Or try bone-in ham. You don't have to buy a ham as big as your table. A small family-size ham is great and is less per pound than ground beef. You put a little maple syrup on that ham, a sprinkling of a little brown sugar and some pumpkin pie spice and you are honey baked!
You need to think about making one large dinner and have enough for two nights. Say Sundays are when you take pleasure in your cooking, and maybe Thursdays. Then Wednesday is rotisserie night and you pick up a couple of rotisserie chickens. Then you figure out, "Am I making ham enchiladas or am I making pulled pork sandwiches out of my ham? Or maybe barbecue?" Things that take 5 or 10 minutes on the other few nights.
Q: Tari in Columbus asked: When I have family and friends over for dinner, I like to make something special and different they wouldn't ordinarily have, but I worry about picky eaters. How can you do this without making multiple dishes to accommodate the differing tastes?
A: I always use safe pantry items that everyone loves. Everybody loves things like Johnsonville sausage. People like a lot of flavor in their foods so a lot of times instead of ground beef I'll substitute the Italian sausage with crushed red pepper in it and that just adds a lot more flavor.
I do a stuffed mushroom that I turn into cornbread stuffing. And we all like parmesan cheese, whether it's coming out of the green can or you're shredding it. But by the way if you shred it yourself, you're going to save about 75 percent on the cheese.
So, you take the stems off the mushrooms and pop those in a bowl. Put in pimentos or red peppers. Everybody's got those pimento jars that we don't know what to do with. Here's a great way to use them. Frozen spinach that you've thawed out and that makes a nice binder with an egg. Toss that about and that's your stuffing for your mushrooms. Toss that with some cornbread for stuffing and you're golden.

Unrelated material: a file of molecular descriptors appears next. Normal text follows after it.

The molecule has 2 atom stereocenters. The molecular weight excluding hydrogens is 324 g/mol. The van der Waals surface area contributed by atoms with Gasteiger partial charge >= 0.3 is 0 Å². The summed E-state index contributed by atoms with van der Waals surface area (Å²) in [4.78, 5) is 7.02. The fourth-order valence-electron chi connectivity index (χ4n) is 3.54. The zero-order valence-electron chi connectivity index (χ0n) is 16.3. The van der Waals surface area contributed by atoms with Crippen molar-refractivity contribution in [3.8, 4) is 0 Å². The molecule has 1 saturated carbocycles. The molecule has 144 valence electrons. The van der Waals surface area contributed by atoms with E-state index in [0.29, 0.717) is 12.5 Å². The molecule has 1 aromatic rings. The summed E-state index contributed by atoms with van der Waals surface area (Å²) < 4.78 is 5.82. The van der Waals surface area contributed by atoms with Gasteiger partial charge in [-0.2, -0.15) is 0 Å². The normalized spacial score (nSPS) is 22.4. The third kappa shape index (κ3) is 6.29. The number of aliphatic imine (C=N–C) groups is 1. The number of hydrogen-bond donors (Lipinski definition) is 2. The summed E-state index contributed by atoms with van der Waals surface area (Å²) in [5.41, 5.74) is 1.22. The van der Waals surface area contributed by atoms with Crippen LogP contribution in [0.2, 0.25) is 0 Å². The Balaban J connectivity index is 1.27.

Everyone likes deviled eggs. You just have to make them with Hellman's mayonnaise, yellow mustard-real live stuff-sweet pickle relish, paprika, salt and pepper. This couldn't be easier. And if they're dry, put more mayonnaise in them before you put them in the eggs! Who doesn't like deviled eggs? Every child loves them, every person loves them. And make two dozen instead of one, so you have enough for everybody-you chop up the deviled eggs into nice chunks and you've got a beautiful sandwich the next day. Voila! Egg salad!
Q: These days we need all the money-saving tips we can get. What are a few shortcuts we can do when guests are coming over unexpectedly to make the house homey and inviting?
A: I love candles, although I use unscented candles because a lot of people don't like the smells. Or I'll make my own diffuser. Take your own jar and put your own oil in and a bottle of vanilla extract, put in skewers and it's, like, $2.50 and those things usually cost 20 bucks!
I also love taking the branches off the back of the Christmas tree-the part that doesn't fit up against the wall-take off those branches and you can do all sorts of things. Cut them up and use them for a centerpiece or as an anchor on your fireplace. There's a huge bag of scented pinecones at Jo Ann's for about $4.99. Spray paint them silver and decorate the tree. I love Jo Ann's!